Facing Main

Boring Montana

Apparently for the Montana-born these weekly floats on the border of a national park are as common as mosquito bites

By Maggie Doherty

“Montana is so boring, Mom!”

So whined my son, my firstborn, a slur he hurled at me – Dear Reader, wait for it – from the bow of our neon green raft, his thin and tan little body riding the waves as we splashed along the Middle Fork of the Flathead River earlier this month.

Running his fingers through his long hair, a move that immediately made me flash to his coming teenage years, he continued his rant while I rowed, waiting out his tirade and balancing my own rising irritation. “I’m in prison here. Mom! There’s nothing to do,” he moaned.

It took an extraordinary amount of patience to not flick him overboard into the chilly, clear teal waters, but I took a deep breath, took in the lush green flanks of Glacier’s southern mountains, and laughed. Dear Reader, I laughed so hard. Then I said a silent apology to my own parents, because, although I wasn’t rafting in Montana as a 7-year-old, it’s more than likely I wailed and complained about a similar adventure like canoeing and spotting moose browsing the dense thickets of northern Michigan.

If my parents hadn’t thrown me out of the Old Town, I could surely withstand the absurd complaints bellowed from the bow of the Aire.

Part of my meditative/being a nice human-practice, rowing gives me more space to assess the emotional current of my son, and besides an immediate need of hunger, I also guessed that he suffered from the midsummer blues, an affliction that I also remember from childhood. Missing friends and not missing the daily interaction with a little sister who’s developed a mean kick when things don’t go her way. He’s longing for what he considers to be his summer vacation, because apparently for the Montana-born these weekly floats on the border of a national park are as common as mosquito bites. For him, August can’t come soon enough when he can suffer in a hot van as we drive almost 2,000 miles to Michigan where he can see his grandmother, great-grandmother, and scores of teenage cousins.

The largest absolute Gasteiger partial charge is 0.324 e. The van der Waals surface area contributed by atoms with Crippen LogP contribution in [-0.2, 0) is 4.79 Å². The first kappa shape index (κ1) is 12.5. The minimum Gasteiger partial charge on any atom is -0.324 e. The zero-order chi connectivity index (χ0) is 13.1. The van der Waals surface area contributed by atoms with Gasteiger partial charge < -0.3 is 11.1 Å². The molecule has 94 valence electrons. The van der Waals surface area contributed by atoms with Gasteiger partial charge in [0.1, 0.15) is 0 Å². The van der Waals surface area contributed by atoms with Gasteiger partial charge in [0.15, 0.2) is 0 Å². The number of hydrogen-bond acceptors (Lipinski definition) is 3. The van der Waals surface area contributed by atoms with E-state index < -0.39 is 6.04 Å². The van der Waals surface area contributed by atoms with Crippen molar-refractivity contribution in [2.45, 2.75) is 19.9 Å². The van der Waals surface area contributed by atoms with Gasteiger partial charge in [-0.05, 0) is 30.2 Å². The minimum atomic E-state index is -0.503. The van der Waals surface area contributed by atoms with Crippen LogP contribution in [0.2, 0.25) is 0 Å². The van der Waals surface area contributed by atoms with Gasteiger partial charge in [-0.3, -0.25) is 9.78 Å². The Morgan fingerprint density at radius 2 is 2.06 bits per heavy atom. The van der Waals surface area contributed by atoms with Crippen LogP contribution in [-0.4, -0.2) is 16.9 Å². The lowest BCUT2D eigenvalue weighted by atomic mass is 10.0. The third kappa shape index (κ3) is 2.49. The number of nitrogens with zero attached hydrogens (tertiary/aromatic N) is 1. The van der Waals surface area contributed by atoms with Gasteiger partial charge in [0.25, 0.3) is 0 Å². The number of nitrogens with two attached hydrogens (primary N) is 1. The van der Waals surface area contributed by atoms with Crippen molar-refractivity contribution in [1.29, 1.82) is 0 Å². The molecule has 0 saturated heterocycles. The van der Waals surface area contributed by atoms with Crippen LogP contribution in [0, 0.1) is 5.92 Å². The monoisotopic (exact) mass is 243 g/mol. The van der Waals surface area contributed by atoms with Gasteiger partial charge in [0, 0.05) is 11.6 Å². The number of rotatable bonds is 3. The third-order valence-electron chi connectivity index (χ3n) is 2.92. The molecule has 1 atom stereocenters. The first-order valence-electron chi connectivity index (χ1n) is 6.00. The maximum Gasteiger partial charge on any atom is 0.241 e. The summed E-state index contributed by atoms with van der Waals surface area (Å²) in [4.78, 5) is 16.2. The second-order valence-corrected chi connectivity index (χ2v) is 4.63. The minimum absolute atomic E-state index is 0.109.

To miss your 94-year-old great-grandmother says something, so I let the whining slide and scouted for a sizeable rapid (few and far between due to low water levels) to give him a wet shock and shake him out of his foul mood. Prison? Where did this even come from? I really wanted to channel my father with an “I’ll show you prison” response, but rowing calms me.

Here’s what the gut punch is beyond the Montana-is-boring angst. This experience to drive less than an hour from our home and float on a stretch of a Wild and Scenic River won’t last. Climate change and its catastrophic weather events are dramatically changing landscapes and waterways, and the things my firstborn loves like skiing and, yes, even rivers when he’s not brain boiled by the July sun, are no longer a guarantee. A lack of action, despite all the evidence for decades, that climate change is dangerous and real, might, in fact, prove Charlie right. Montana might become a boring place to live when we’re driven inside due to constant poor air quality from wildfires, extreme weather events, and lack of precipitation in its flake and flow forms.

It’s not too late to take action and make sure we can continue to subject our kiddos to hikes to pick hucks or even, yes Dear Reader, those fun whitewater raft trips.  

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